It is a fun little wooden house, a great place to hide treats

10cm tall x 9 x 9cm with a 2cm hole

In Stock




Long Description 

  1. Small-Scale Self-Sufficiency: The Bungalow Forager lifestyle emphasizes the ability to provide for oneself within a limited living space, often a bungalow or a small house with a small garden or balcony.
  2. Urban Homesteading: It draws inspiration from the concept of urban homesteading, where city dwellers adopt practices to grow their food, preserve resources, and reduce their ecological footprint.
  3. Foraging in Urban Spaces: The focus is on utilizing urban environments for foraging wild edibles, such as berries, herbs, and edible flowers found in parks, along sidewalks, or in community gardens.
  4. Balcony and Container Gardening: Utilizing small spaces for growing fruits, vegetables, and herbs in containers, pots, or vertical gardens, maximizing the available area.
  5. Preservation Techniques: Learning and employing various preservation techniques like canning, pickling, fermenting, and drying to make the most of seasonal produce and reduce food waste.
  6. DIY Skills: Embracing do-it-yourself (DIY) skills for making household items such as cleaning products, candles, soaps, and beauty products using natural and locally sourced ingredients.
  7. Composting and Recycling: Implementing composting systems for organic waste from the kitchen and utilizing recycled materials for various purposes, promoting a zero-waste lifestyle.
  8. Energy Efficiency: Adopting energy-efficient practices within the bungalow, such as using solar panels, energy-saving appliances, and reducing overall energy consumption.
  9. Community Engagement: Participating in local farmers’ markets, seed swaps, or community gardens to exchange knowledge, seeds, and produce with neighbors and fellow enthusiasts.
  10. Mindful Consumption: Cultivating a mindset of mindful consumption, where purchases are made thoughtfully, focusing on local, organic, and sustainable products whenever possible.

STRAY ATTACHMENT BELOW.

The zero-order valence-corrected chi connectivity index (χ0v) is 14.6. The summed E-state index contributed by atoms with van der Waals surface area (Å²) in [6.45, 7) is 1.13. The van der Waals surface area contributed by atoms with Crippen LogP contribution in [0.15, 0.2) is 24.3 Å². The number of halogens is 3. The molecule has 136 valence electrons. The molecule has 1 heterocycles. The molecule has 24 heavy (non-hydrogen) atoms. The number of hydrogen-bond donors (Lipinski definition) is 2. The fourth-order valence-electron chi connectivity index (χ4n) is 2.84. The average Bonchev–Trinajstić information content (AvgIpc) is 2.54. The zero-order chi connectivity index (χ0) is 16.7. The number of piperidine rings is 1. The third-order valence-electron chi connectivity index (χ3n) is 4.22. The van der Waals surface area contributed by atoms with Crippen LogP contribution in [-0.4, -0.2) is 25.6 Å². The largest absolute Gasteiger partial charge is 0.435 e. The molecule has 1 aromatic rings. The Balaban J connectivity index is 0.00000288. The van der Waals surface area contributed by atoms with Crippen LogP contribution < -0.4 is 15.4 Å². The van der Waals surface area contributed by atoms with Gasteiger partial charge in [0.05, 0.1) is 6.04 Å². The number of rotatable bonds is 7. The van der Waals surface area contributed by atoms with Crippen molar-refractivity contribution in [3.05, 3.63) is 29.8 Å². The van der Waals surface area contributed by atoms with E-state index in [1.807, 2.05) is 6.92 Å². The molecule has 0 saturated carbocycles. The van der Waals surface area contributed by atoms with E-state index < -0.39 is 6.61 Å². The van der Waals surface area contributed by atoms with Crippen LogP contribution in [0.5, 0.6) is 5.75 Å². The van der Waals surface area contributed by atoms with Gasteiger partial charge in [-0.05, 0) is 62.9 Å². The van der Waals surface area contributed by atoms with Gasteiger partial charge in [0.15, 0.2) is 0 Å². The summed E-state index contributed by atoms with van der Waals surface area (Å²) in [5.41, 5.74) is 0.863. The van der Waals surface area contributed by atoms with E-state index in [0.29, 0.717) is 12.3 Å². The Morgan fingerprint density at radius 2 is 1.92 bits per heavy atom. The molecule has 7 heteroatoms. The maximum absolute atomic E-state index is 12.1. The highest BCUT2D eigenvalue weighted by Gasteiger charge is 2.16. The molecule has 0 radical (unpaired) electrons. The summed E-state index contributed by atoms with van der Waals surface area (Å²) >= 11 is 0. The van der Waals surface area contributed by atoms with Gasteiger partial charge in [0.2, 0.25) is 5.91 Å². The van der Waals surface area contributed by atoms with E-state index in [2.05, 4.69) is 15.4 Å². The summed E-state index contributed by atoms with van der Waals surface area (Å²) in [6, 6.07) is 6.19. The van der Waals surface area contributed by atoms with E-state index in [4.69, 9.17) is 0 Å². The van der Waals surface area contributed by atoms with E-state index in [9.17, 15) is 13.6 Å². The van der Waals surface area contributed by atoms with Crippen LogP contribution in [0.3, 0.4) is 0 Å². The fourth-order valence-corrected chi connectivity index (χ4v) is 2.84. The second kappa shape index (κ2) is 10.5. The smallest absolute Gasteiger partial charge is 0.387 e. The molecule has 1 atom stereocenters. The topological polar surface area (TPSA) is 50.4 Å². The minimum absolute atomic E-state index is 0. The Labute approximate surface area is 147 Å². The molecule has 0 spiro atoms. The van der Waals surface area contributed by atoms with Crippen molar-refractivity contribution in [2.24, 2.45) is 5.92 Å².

1. Wild Edible Harvesting: Bungalow foragers often explore their immediate surroundings, such as forests, fields, and even urban areas, to find wild edibles. These can include a variety of plants such as dandelion greens, wild berries, mushrooms like morels, and herbs such as mint or thyme. The main use here is to gather fresh, organic, and often free food directly from nature. This practice can lead to delicious meals, teas, salads, or preserves made from the bounty of the land.
  2. Medicinal Plant Collection: Many bungalow foragers are also interested in the medicinal properties of wild plants. They may seek out herbs like plantain for insect bites, chamomile for calming tea, or elderberries for their immune-boosting properties. The bungalow forager might dry these herbs for teas, create tinctures, or use them in poultices for various ailments. The main use in this aspect is to connect with nature for health and wellness benefits, using age-old herbal remedies.
  3. Nature Connection and Sustainability: Beyond the practical uses of foraged goods, the bungalow forager often has a deep appreciation for nature and a desire to live sustainably. By foraging, they reduce their reliance on store-bought produce, lower their carbon footprint, and gain a greater understanding of their local ecosystem. This lifestyle encourages a connection to the land, a respect for its resources, and a commitment to sustainable living practices. The main use here is to foster a holistic lifestyle that promotes self-sufficiency, environmental awareness, and a sense of harmony with the natural world.


Manufacturer Adventure Bound
Animal/Species Cockatiel
Product Type Accessories


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